Witness an historic musical collaboration between the London Philharmonic Orchestra and the Russian National Orchestra

The London Philharmonic Orchestra and Russian National Orchestra join forces for three concerts at Royal Festival Hall with the theme of War & Peace.

LPO Principal Conductor Vladimir Jurowski introduces the concerts and talks about the reasons for this historic collaboration:

 

Find out more / book tickets

Tickets for Friday 5 October have almost sold out but you can still buy tickets to see Vladimir Jurowski conduct the London Philharmonic Orchestra on Wednesday 3 October and the Russian National Orchestra on Thursday 4 October

Get to know pianist Rolf Hind

Rolf Hind, photo: Skel Nicolau

To celebrate the 100th anniversary of John Cage’s birth, pianist Rolf Hind, one of our great interpreters of modern piano music, collaborates with acclaimed choreographer Rui Horta, dancer Silvia Bertoncelli and a cat named Mia in a new work that showcases the genius of one of the twentieth century’s great artists. We caught up with Rolf to ask him some quick questions.

What do you fear the most and why?
Death. For all the usual reasons.

What – or where – is perfection?
Everything is as it is meant to be.

What’s your favourite ritual?
Meditation. Also drinking coffee!

Which living person do you most admire (and why)?
One – of many – who just springs to mind: Arundhati Roy. wrote a wonderful book, but didn’t make a ‘career’ of art. Now a very brave and vocal activist and polemicist. True to herself.

What other talent or skill would you like to possess?
I wish I’d started the cello when I was young. I adore the instrument, it has a kind of embodiment and sheer physicality that surpasses all the others. Sounds beautiful across an enormous range too.

Tell us about a special memory you have of Southbank Centre?
Ten years ago I played a QEH concert for Boulez’ birthday with newly commissioned pieces which all came out on CD after the event. It was an exciting evening.

If you could programme your ideal Southbank Centre show, which artists (living or dead) would you bring together?
Rumi, Kabir, Farinelli, Szymanowski, Bartok, EM Forster, Proust, Rufus Wainwright, Bjork, Messiaen, Lachenmann, Diamanda Galas. That’s just the top dozen!

What is the most important lesson life has taught you?
Be kind. And start with yourself.

What is the most played piece of music on your MP3 player or in your CD collection?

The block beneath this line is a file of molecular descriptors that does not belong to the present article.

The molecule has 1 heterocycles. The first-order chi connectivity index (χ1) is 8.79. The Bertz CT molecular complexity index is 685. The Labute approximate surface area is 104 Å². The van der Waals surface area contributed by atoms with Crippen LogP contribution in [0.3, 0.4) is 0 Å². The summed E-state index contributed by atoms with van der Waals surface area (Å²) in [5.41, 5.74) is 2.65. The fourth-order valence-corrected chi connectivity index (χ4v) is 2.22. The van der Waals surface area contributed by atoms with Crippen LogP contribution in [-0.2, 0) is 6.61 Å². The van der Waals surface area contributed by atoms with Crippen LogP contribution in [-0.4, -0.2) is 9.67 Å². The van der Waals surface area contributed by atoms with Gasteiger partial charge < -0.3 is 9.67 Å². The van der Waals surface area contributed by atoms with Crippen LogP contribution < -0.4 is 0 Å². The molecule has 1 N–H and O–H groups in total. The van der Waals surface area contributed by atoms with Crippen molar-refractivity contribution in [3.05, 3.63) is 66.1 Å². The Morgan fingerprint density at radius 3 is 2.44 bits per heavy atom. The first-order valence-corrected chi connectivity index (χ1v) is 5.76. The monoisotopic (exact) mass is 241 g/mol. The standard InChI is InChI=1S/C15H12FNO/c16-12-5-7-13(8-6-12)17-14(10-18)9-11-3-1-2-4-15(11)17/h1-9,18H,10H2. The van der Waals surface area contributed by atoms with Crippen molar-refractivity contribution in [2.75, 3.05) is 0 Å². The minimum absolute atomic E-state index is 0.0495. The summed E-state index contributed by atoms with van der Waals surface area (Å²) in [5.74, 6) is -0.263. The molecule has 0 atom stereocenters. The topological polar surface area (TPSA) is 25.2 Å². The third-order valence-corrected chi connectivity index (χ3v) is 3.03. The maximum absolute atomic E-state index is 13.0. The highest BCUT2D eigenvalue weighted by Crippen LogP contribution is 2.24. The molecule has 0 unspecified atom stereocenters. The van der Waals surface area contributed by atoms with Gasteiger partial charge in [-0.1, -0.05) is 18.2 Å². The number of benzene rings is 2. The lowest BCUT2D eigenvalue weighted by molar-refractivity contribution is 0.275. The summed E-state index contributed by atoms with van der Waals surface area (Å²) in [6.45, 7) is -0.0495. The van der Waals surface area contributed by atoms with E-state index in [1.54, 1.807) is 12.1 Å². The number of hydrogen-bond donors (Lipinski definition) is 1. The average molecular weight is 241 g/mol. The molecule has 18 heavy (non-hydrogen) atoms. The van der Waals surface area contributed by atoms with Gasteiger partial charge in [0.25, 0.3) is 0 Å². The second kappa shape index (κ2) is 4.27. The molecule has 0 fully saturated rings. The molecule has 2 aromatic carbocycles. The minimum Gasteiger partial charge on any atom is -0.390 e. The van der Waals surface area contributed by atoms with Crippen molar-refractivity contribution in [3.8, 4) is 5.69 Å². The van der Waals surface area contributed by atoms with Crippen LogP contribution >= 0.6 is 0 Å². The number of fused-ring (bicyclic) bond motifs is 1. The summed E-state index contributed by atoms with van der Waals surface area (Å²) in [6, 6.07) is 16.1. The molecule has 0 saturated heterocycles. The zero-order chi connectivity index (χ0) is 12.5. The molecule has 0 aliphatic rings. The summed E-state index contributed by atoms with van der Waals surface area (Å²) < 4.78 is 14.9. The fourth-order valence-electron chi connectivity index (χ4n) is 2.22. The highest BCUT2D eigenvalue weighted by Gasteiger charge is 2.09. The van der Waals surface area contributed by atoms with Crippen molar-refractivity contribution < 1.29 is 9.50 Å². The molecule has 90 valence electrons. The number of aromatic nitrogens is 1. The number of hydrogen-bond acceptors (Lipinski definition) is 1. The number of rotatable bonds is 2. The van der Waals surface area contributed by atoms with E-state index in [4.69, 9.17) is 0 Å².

I hardly listen to recorded music. Prefer to make, play, hear or imagine it live. But if I need a boost I often return to the gypsy music of Taraf de Haidouks.

Tell us a bit about how the collaboration for Danza Preparata came about.
The very foresighted artistic director of the Casa da Musica in Porto approached me a couple of years ago and I went to see some work of Rui Horta’s in Lisbon. I was blown away by Rui Horta, as man and artist. He is an extraordinary bundle of energy and a serious polymath, whose work should be even better known than it is.

Sum up Danza Preparata in one sentence.
Exquisite dancing, lighting, concept and music, respectful and playful: a lovely gift for Cage.

How much of an impact do you feel Cage made on 20th century classical music?
A large one: I see him as the Warhol of music (many may disagree!) I don’t always love all the work, but even when I don’t I see it as something akin to the meditation I practise – an opportunity to find new perspective on one’s experience, or to dwell on an idea (like a Zen koan, a kind of riddle..)

It allows listeners, composers and performers to react in a new way. It also marks a serious attempt to integrate the philosophical tenets of certain aspects of Eastern thought with Western sounds, in a much more thorough way than the ‘orientalisme’ that often came before.

It’s also about emancipation: for instruments (redeployed, reconfigured, reinvented) for sound (liberated from the heft of grammar and meaning) and for the USA (liberated from Western Europe!)

What’s next for you?
On November 24th in the Barbican, the wonderful accordionist, James Crabb, premieres my biggest orchestral piece, a concerto called The Tiniest House of Time with the BBCSO.

See Rolf Hind performing John Cage’s Sonatas and Interludes for Prepared Piano in Danza Preparata as part of Ether 2012 at Southbank Centre’s Queen Elizabeth Hall on Tuesday 16 October. Get tickets here. 

Angela Hewitt talks to the Guardian about her battle with Bach

Pianist Angela Hewitt has played Bach everywhere from Beijing to Bogotá. But she always avoided his final work – thinking it was too tough.  On Tuesday 2 October she opens the International Piano Series 2012/13 with the first of two Royal Festival Hall recitals that focus on the composer’s final masterpiece, The Art of Fugue.

In an article in The Guardian on Wednesday 19 September, Angela relives how she overcame fear and major surgery to love The Art of Fugue: